A unified estimation framework for state-related changes in effective brain connectivity

S. Balqis Samdin, Chee Ming Ting*, Hernando Ombao, Sh Hussain Salleh

*Corresponding author for this work

Research output: Contribution to journalArticlepeer-review

28 Scopus citations

Abstract

Objective: This paper addresses the critical problem of estimating time-evolving effective brain connectivity. Current approaches based on sliding window analysis or time-varying coefficient models do not simultaneously capture both slow and abrupt changes in causal interactions between different brain regions. Methods: To overcome these limitations, we develop a unified framework based on a switching vector autoregressive (SVAR) model. Here, the dynamic connectivity regimes are uniquely characterized by distinct vector autoregressive (VAR) processes and allowed to switch between quasi-stationary brain states. The state evolution and the associated directed dependencies are defined by a Markov process and the SVAR parameters. We develop a three-stage estimation algorithm for the SVAR model: 1) feature extraction using time-varying VAR (TV-VAR) coefficients, 2) preliminary regime identification via clustering of the TV-VAR coefficients, 3) refined regime segmentation by Kalman smoothing and parameter estimation via expectation-maximization algorithm under a state-space formulation, using initial estimates from the previous two stages. Results: The proposed framework is adaptive to state-related changes and gives reliable estimates of effective connectivity. Simulation results show that our method provides accurate regime change-point detection and connectivity estimates. In real applications to brain signals, the approach was able to capture directed connectivity state changes in functional magnetic resonance imaging data linked with changes in stimulus conditions, and in epileptic electroencephalograms, differentiating ictal from nonictal periods. Conclusion: The proposed framework accurately identifies state-dependent changes in brain network and provides estimates of connectivity strength and directionality. Significance: The proposed approach is useful in neuroscience studies that investigate the dynamics of underlying brain states.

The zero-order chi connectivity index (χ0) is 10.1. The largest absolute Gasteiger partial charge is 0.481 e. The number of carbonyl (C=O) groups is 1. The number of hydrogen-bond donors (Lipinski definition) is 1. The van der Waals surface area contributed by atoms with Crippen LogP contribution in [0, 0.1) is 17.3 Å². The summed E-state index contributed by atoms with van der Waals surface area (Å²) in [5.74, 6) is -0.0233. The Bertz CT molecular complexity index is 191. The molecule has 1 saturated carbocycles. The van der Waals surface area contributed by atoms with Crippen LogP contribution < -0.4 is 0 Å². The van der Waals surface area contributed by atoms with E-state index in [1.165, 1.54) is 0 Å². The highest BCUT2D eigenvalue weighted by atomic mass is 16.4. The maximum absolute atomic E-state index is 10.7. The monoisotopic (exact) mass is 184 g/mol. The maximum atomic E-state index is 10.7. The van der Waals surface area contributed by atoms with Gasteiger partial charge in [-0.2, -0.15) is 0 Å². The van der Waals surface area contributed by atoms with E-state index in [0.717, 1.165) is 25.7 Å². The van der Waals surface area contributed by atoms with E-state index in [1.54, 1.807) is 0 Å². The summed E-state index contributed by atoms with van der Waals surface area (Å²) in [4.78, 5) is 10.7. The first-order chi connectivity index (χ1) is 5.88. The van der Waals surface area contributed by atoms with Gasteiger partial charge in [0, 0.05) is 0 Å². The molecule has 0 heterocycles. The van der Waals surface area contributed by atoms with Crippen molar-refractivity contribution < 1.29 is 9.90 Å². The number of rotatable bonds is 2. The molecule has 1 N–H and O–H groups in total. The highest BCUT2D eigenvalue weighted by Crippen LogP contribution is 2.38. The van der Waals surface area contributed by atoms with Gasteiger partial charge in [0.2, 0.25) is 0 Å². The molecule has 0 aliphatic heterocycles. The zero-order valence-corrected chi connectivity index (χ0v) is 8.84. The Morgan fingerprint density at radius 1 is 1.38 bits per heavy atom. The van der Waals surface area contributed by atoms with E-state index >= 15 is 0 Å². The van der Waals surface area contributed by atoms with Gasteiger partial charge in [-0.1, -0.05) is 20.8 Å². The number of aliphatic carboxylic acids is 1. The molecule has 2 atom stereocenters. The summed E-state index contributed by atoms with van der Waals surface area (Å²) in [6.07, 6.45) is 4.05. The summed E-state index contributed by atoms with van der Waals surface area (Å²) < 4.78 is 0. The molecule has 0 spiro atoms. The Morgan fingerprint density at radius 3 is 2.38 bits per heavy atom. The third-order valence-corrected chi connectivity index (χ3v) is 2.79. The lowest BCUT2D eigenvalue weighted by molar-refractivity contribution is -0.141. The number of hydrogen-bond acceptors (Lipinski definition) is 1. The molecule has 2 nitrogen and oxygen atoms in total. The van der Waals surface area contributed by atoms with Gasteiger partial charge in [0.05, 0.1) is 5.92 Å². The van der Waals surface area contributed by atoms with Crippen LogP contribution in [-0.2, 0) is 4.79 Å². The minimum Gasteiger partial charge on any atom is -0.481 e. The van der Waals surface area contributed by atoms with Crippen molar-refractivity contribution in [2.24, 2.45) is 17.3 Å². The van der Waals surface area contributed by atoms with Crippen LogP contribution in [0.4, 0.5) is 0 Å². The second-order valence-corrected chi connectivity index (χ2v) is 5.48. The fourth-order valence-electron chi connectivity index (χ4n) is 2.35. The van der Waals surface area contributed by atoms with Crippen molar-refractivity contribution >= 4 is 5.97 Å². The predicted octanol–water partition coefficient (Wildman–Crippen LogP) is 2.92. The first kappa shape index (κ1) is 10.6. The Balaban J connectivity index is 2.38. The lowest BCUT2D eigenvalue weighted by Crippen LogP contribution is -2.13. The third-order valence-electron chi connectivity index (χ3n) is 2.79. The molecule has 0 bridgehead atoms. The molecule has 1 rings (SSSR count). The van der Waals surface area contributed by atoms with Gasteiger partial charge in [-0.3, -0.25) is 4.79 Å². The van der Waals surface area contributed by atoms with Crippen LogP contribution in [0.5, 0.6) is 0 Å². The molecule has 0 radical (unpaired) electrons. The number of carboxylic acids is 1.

Original languageEnglish (US)
Article number7491321
Pages (from-to)844-858
Number of pages15
JournalIEEE Transactions on Biomedical Engineering
Volume64
Issue number4
DOIs
StatePublished - Apr 1 2017

Keywords

  • Dynamic brain connectivity
  • regime-switching models
  • state-space models
  • vector autoregressive models

ASJC Scopus subject areas

  • Biomedical Engineering

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